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Dealing with Bugs and Disease
The roses we offer in our catalog
are tough, yet beautiful plants. However, you're not going to be
the only one who likes them. There will be days when you go out
to the garden and cry, "what's been eating my roses?!" Or "what's
wrong with my roses--they have spots on the leaves!" What to do?
First, don't panic! Second, find out what's causing the damage before
you get out the sprayer and the poisons. Remember, the key to dealing
with problems is finding out what is causing them first. Then, you
can work on fixing what's wrong.
of the hardy roses we sell are relatively disease resistant or tolerant
and don't need chemical sprays. However, if conditions are right,
blackspot and mildew can become a problem on some plants. And, if
you have a lot of roses, you'll want to control these diseases before
they spread to other plants. Blackspot and powdery mildew are spread
by spores that require specific temperature, moisture and humidity
conditions to spread. Generally, these diseases are the worst in
early summer and early fall when temperatures at night are cool
and moisture or humidity is high.
prevention and control: Keep your roses healthy by watering
them consistently and adequately, preferably in the morning so the
leaves have a chance to dry off in the morning sun. Providing the
right amount of nutrients through fertilizer or compost also keeps
your roses healthy. A healthy rose is less susceptible to disease.
Good housekeeping practices help to reduce the spread of diseases.
Disease spores can overwinter on dead leaves and reinfect new growth
the following spring. To prevent this, pick-up dead leaves in the
fall or spring and burn or dispose of them. Or, cover the leaves
each spring with a new two-inch blanket of mulch to prevent the
spores from spreading. Also remove and burn or dispose of dead canes
In addition to the above, you have three choices for controlling
blackspot and powdery mildew:
- Tolerate some blemishes on your roses, and do nothing. However,
remember that if a rose looses too many leaves, the plant will
become weakened and may eventually die. The disease will also
then become established in your garden and may spread to other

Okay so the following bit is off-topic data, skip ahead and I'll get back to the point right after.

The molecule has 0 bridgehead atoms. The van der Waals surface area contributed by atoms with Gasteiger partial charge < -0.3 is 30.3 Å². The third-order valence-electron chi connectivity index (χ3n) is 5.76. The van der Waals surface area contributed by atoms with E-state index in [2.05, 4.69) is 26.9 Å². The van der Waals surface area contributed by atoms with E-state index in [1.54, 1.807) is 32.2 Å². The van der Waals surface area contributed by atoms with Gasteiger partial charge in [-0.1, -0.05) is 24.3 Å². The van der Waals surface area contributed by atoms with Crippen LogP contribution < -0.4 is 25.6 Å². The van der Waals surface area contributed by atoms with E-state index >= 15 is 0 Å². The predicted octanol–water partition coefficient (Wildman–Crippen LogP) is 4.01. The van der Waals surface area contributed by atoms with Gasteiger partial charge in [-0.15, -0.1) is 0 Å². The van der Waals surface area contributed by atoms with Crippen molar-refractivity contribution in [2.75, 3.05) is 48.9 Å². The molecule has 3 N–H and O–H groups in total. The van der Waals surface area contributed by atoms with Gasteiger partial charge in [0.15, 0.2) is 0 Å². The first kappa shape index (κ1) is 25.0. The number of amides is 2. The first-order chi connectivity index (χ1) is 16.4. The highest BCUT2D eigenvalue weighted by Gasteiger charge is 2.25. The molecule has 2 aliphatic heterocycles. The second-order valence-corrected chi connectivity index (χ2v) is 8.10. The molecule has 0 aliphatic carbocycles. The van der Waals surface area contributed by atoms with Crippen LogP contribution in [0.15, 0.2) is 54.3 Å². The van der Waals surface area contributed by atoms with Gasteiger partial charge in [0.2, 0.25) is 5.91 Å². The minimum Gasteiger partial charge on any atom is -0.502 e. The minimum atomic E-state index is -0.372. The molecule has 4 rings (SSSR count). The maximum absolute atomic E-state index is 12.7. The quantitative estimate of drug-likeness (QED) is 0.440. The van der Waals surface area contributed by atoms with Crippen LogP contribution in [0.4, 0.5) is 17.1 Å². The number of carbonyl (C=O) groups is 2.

- Establish a routine spraying program using commercially available
fungicides labeled for roses, such as Funginex (Triforine) or
Daconil 2787. Spray your susceptible varieties every 7 to 10 days
starting in early spring. Be absolutely sure to follow the instructions
on the containers, and wear goggles and a respirator to protect
your eyes and lungs! Remember that for most sprays to be effective,
they must be applied every 7 to 10 days throughout the growing
- Use "organic" sprays. As with choice #2, you must follow a regular
spraying schedule (every 7 to 10 days throughout the growing season)
to prevent the disease problems from occurring. These sprays can
also be used after the disease first appears to prevent it from
spreading. However, unlike option #2, organic materials are less
hazardous to human health and the environment, with the exception
of fungal diseases.
Organic disease control can be achieved using commercially-available
fungicides containing sulfur, copper or Neem, which are very
effective against many leaf spot diseases. To find these products,
check out our sources for supplies at
the bottom of this page. Or, make your own spray using a mixture
developed and proven effective by Cornell University's Plant
Pathology Department. Add one tablespoon of baking soda and
2½ tablespoons of Sunspray ultrafine horticultural oil per gallon
of water. Mix well and apply in the early morning or late evening.
Be sure to follow this recipe, since higher concentrations of
both baking soda and horticultural oil can cause leaf damage.
This recipe is very effective against powdery mildew.
If you don't feel confident about this method, or any other
sprays, you may want to test your spray mixture on a small part
of your rose plant before you completely spray the plant to
make sure there are no phytotoxic reactions (leaf drop).
Important Note: Use caution before you spray rugosa roses! Most
rugosas are "allergic" to chemical sprays; some sprays will cause
their leaves to yellow and fall off. Fortunately, most Rugosas are
completely disease resistant and don't need to be sprayed. However,
there are a few exceptions. If your rugosa is exhibiting signs of
blackspot, it's probably because its breeding includes a nonrugosa
variety that is susceptible to blackspot. Test your spray on a part
of the plant and if it doesn't drop its leaves, go ahead and spray
the whole plant if you see blackspot.
The common insects that attack roses are aphids, cane borers,
Japanese beetles and sawfly larvae. Over time, you can observe the
life cycles of insects that are common in your area. You'll begin
to recognize just when certain insects appear and become a problem
for your roses. This kind of observation is very important for minimizing
the amount of insect control you have to do, and the amount of pesticides
you use -- organic or not. Using pesticides, even organic ones,